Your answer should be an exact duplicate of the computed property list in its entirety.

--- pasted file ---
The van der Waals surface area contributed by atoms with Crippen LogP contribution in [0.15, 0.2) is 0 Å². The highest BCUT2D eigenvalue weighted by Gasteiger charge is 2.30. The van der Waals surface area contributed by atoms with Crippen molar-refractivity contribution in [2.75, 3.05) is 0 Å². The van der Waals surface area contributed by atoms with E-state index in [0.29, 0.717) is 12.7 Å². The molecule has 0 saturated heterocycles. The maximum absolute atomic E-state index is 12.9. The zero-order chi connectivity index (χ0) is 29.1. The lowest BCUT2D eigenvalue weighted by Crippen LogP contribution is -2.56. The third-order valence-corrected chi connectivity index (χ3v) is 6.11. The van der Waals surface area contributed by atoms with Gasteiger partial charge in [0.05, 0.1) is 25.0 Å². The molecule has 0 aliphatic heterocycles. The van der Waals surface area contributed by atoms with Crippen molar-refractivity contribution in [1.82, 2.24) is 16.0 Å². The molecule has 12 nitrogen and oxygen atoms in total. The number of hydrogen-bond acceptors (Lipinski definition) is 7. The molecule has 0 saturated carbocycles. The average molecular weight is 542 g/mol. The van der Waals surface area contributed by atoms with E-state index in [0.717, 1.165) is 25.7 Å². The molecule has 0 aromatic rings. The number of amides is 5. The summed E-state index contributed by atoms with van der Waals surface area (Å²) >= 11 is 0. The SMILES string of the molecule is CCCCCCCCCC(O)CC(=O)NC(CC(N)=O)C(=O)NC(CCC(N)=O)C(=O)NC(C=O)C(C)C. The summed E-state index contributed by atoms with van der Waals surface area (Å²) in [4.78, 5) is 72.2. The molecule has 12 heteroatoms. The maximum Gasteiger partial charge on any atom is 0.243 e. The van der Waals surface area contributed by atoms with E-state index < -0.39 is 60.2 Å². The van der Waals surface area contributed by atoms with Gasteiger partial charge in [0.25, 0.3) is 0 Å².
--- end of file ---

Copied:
The van der Waals surface area contributed by atoms with Crippen LogP contribution in [0.15, 0.2) is 0 Å². The highest BCUT2D eigenvalue weighted by Gasteiger charge is 2.30. The van der Waals surface area contributed by atoms with Crippen molar-refractivity contribution in [2.75, 3.05) is 0 Å². The van der Waals surface area contributed by atoms with E-state index in [0.29, 0.717) is 12.7 Å². The molecule has 0 saturated heterocycles. The maximum absolute atomic E-state index is 12.9. The zero-order chi connectivity index (χ0) is 29.1. The lowest BCUT2D eigenvalue weighted by Crippen LogP contribution is -2.56. The third-order valence-corrected chi connectivity index (χ3v) is 6.11. The van der Waals surface area contributed by atoms with Gasteiger partial charge in [0.05, 0.1) is 25.0 Å². The molecule has 0 aliphatic heterocycles. The van der Waals surface area contributed by atoms with Crippen molar-refractivity contribution in [1.82, 2.24) is 16.0 Å². The molecule has 12 nitrogen and oxygen atoms in total. The number of hydrogen-bond acceptors (Lipinski definition) is 7. The molecule has 0 saturated carbocycles. The average molecular weight is 542 g/mol. The van der Waals surface area contributed by atoms with E-state index in [0.717, 1.165) is 25.7 Å². The molecule has 0 aromatic rings. The number of amides is 5. The summed E-state index contributed by atoms with van der Waals surface area (Å²) >= 11 is 0. The SMILES string of the molecule is CCCCCCCCCC(O)CC(=O)NC(CC(N)=O)C(=O)NC(CCC(N)=O)C(=O)NC(C=O)C(C)C. The summed E-state index contributed by atoms with van der Waals surface area (Å²) in [4.78, 5) is 72.2. The molecule has 12 heteroatoms. The maximum Gasteiger partial charge on any atom is 0.243 e. The van der Waals surface area contributed by atoms with E-state index < -0.39 is 60.2 Å². The van der Waals surface area contributed by atoms with Gasteiger partial charge in [0.25, 0.3) is 0 Å².